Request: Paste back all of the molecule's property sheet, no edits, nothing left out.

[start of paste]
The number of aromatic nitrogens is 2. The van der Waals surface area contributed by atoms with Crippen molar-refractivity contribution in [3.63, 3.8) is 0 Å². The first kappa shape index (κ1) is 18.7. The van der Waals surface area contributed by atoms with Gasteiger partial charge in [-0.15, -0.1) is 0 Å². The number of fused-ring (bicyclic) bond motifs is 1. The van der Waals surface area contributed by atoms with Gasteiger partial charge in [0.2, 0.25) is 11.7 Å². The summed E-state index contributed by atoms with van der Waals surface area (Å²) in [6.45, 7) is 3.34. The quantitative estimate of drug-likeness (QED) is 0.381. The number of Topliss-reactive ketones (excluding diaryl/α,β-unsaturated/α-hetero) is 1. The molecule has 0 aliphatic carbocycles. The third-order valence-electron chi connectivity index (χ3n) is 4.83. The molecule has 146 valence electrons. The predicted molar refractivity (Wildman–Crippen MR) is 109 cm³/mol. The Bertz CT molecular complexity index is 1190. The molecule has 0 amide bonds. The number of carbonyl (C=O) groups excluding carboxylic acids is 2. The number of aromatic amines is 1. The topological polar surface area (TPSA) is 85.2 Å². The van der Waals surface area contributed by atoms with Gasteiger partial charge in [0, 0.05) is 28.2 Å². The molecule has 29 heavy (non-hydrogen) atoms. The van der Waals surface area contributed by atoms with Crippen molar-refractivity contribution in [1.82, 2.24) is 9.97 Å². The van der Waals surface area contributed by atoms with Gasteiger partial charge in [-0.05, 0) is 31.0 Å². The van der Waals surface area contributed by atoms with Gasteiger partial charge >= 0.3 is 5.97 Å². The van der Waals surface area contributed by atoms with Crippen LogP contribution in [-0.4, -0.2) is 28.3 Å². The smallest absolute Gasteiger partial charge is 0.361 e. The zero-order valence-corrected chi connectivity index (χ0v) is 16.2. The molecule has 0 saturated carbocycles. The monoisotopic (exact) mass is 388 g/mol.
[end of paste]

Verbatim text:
The number of aromatic nitrogens is 2. The van der Waals surface area contributed by atoms with Crippen molar-refractivity contribution in [3.63, 3.8) is 0 Å². The first kappa shape index (κ1) is 18.7. The van der Waals surface area contributed by atoms with Gasteiger partial charge in [-0.15, -0.1) is 0 Å². The number of fused-ring (bicyclic) bond motifs is 1. The van der Waals surface area contributed by atoms with Gasteiger partial charge in [0.2, 0.25) is 11.7 Å². The summed E-state index contributed by atoms with van der Waals surface area (Å²) in [6.45, 7) is 3.34. The quantitative estimate of drug-likeness (QED) is 0.381. The number of Topliss-reactive ketones (excluding diaryl/α,β-unsaturated/α-hetero) is 1. The molecule has 0 aliphatic carbocycles. The third-order valence-electron chi connectivity index (χ3n) is 4.83. The molecule has 146 valence electrons. The predicted molar refractivity (Wildman–Crippen MR) is 109 cm³/mol. The Bertz CT molecular complexity index is 1190. The molecule has 0 amide bonds. The number of carbonyl (C=O) groups excluding carboxylic acids is 2. The number of aromatic amines is 1. The topological polar surface area (TPSA) is 85.2 Å². The van der Waals surface area contributed by atoms with Gasteiger partial charge in [0, 0.05) is 28.2 Å². The molecule has 29 heavy (non-hydrogen) atoms. The van der Waals surface area contributed by atoms with Crippen molar-refractivity contribution in [1.82, 2.24) is 9.97 Å². The van der Waals surface area contributed by atoms with Gasteiger partial charge in [-0.05, 0) is 31.0 Å². The van der Waals surface area contributed by atoms with Gasteiger partial charge >= 0.3 is 5.97 Å². The van der Waals surface area contributed by atoms with Crippen LogP contribution in [-0.4, -0.2) is 28.3 Å². The smallest absolute Gasteiger partial charge is 0.361 e. The zero-order valence-corrected chi connectivity index (χ0v) is 16.2. The molecule has 0 saturated carbocycles. The monoisotopic (exact) mass is 388 g/mol.